There is an argument that summative assessments (end of “chapter” tests) should be done throughout the course and build to contribute to their end-of-course final grade. It’s true that assessments should build to show growth over time, but then those assessments aren’t summative by definition, they are formative-because instruction is still ongoing.

      That’s not what data turds want to hear. They willfully misunderstand what “summative assessment” means and try to consider every little test a summative assessment-so they don’t have to revisit and go back to language they are “done with.” We as educators are obligated to use the results of those assessments (again: the class isn’t over, so it’s formative, not summative) to determine what kids are ready for next. Data turds don’t want to do this; they just want to move on to chapter 2 and change nothing.

      Now, Ben needs to turn the discussion around to: how are you using assessments to modify instructional (comprehensible) input? If we show off our formative data and how it has built up throughout the semester, we can LEAD the discussion on data. Lead it back to where it should be going: how are we using assessments to provide language in a comprehensible way that’s appropriate to their current ability level? If kids are failing, how are we changing how we instruct?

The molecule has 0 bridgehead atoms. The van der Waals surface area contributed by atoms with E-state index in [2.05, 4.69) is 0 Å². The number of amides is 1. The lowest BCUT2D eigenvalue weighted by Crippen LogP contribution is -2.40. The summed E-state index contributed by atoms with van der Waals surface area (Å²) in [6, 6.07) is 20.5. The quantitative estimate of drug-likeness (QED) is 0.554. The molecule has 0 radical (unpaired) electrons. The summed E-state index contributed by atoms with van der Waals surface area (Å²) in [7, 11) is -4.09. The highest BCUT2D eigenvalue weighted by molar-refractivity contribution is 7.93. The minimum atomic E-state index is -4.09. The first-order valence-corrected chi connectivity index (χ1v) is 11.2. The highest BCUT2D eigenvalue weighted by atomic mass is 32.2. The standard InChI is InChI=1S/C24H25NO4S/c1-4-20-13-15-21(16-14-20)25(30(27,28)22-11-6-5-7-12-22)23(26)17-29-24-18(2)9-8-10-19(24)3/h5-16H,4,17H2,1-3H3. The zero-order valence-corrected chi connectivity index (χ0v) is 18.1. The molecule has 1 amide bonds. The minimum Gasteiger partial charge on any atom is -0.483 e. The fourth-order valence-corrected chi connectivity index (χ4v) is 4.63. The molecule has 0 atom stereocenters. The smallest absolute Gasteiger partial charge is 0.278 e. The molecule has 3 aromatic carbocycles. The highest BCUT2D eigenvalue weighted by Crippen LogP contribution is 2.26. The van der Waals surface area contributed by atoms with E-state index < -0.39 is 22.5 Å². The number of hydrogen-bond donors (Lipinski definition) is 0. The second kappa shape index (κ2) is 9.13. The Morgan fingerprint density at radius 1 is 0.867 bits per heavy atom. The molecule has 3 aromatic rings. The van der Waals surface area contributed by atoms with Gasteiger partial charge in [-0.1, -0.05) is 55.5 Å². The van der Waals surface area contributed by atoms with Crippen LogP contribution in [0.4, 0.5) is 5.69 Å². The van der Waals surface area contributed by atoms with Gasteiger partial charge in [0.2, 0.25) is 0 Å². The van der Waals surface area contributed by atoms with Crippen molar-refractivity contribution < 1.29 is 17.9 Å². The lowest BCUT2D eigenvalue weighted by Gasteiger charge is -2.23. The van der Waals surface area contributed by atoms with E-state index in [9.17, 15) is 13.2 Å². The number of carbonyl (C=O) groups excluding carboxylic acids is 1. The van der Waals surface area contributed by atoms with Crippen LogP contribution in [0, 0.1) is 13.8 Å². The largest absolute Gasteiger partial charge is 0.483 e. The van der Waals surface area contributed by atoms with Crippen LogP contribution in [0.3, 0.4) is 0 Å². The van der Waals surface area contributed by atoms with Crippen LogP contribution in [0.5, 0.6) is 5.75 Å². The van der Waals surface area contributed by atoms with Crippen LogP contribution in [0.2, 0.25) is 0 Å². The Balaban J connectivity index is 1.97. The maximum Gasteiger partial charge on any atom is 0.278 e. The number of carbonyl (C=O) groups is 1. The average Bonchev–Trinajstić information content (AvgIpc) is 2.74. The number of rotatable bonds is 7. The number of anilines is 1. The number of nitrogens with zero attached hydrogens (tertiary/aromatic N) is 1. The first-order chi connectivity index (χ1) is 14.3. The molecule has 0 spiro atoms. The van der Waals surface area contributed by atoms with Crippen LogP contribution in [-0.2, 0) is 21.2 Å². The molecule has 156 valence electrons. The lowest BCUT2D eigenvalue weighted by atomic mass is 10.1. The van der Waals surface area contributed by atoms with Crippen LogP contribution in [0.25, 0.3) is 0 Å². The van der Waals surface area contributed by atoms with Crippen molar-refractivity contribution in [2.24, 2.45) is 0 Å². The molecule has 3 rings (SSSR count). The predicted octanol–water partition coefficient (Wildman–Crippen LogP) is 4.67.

Ben can share his example of providing feedback DURING instruction that actually benefits students. When his kids are failing ISA/jGR–Ben said he stops right then and there and addresses it, reminding them “you are being graded right now.”

      The next data meeting is going to be all Ben Slavic. He’s going to raise the most important question: are we collecting assessment during class fluidly enough and in a direct enough way to give clear, responsive feedback? Not weeks after the fact or when the “chapter” is “done.” Is feedback provided quickly enough to benefit students DURING the lesson? Is feedback authentic to what is happening in the lesson? Is this authentic assessment? Is it helping kids? Are kids growing? That’s the whole point of assessment.

  2. If kids are failing, how are we changing how we instruct?

    How / why would I change this with the very occasional student who just does not want to learn Spanish and so either skips class or disrupts the process. If what I’m doing is reaching 99% of the kids do I need to change what I do in the group because of that one kid?

    This is a hypothetical question and also a real one bc there is always “that one kid.” I typically try individual strategies rather than change what is working for the most part. I don’t like the idea of “giving up on a kid” but at the same time I’ve had to do that in order to stay focused on the majority / critical mass of students who are with me.

    It’s been difficult bc I am not allowed to remove students from my room* when they refuse to participate even if it disrupts the experience for others, so shame on me for not having a back bone, but I admit I have just let them be in the back of the room on their devices bc then they did not disrupt the process. They still failed. I still tried talking to them individually, reaching out to parents, talking to other teachers, trying in a non judgmental way to engage them, etc. Ultimately they chose to fail and I felt like I had to let them in order to not lose the whole class.